2019 Publisher's Award for Excellence in Systematic Research Awarded to Miroslav
We are proud to announce that Miroslav Valan, one of the PhD students in the lab, was one of two winners of the 2019 Publisher’s Award for Excellence in Systematic Research. The award is presented to the two best papers based on student research published in Systematic Biology during the previous year. The lead author must have been a student at the time the research was conducted. Miroslav won the prize for his paper developing methods for automated image-based identification of insects based on convolutional neural networks and feature transfer.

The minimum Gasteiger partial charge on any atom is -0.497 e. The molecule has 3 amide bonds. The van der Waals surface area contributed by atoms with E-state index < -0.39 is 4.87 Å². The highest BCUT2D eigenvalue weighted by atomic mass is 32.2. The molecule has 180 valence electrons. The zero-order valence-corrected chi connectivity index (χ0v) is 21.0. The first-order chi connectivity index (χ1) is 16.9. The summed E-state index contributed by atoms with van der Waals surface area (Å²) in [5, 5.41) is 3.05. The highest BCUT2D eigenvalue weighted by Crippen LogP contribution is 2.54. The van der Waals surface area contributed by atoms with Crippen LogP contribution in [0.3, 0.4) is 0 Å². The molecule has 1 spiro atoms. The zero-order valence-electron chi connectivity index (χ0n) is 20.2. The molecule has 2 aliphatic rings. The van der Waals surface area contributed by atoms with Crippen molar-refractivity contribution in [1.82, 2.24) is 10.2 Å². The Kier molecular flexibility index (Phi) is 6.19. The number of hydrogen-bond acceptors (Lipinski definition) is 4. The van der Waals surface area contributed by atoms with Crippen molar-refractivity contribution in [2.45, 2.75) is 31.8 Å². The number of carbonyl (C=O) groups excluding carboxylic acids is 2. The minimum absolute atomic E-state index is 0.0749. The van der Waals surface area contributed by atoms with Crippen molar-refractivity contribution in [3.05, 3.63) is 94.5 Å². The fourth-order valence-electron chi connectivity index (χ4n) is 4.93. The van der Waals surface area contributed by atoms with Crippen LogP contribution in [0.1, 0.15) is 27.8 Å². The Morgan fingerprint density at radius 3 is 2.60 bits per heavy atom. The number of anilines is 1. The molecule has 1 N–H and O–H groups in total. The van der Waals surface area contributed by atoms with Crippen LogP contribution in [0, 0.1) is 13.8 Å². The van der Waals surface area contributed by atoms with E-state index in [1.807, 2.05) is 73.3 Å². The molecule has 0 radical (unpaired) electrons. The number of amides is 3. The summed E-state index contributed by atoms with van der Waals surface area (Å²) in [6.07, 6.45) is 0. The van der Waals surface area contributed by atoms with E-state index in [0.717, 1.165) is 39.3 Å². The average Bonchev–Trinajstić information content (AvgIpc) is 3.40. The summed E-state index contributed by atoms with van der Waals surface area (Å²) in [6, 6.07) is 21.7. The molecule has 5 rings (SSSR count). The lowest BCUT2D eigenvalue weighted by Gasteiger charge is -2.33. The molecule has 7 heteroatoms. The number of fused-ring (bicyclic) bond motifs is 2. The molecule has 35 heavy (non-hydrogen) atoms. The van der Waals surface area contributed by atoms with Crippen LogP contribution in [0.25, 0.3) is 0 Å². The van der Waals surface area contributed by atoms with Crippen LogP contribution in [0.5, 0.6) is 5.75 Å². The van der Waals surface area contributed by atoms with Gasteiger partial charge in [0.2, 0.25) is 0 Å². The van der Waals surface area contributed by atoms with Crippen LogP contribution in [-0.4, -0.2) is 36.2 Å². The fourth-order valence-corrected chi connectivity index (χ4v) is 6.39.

Hakuna Ma-Data Microsoft Sponsored Competion Won by Miroslav
Miroslav Valan, one of the PhD students in the Ronquist lab, recently won the Hakuna Ma-Data competition sponsored by Microsoft. The task was to automatically identify species of wildlife in camera trap images from the Serengeti National Park. His contribution placed first among contributions from over 800 teams, earning him a $20,000 contribution to his research. Miroslav’s solution was presented at the prestigious computer-vision conference CVPR 2020.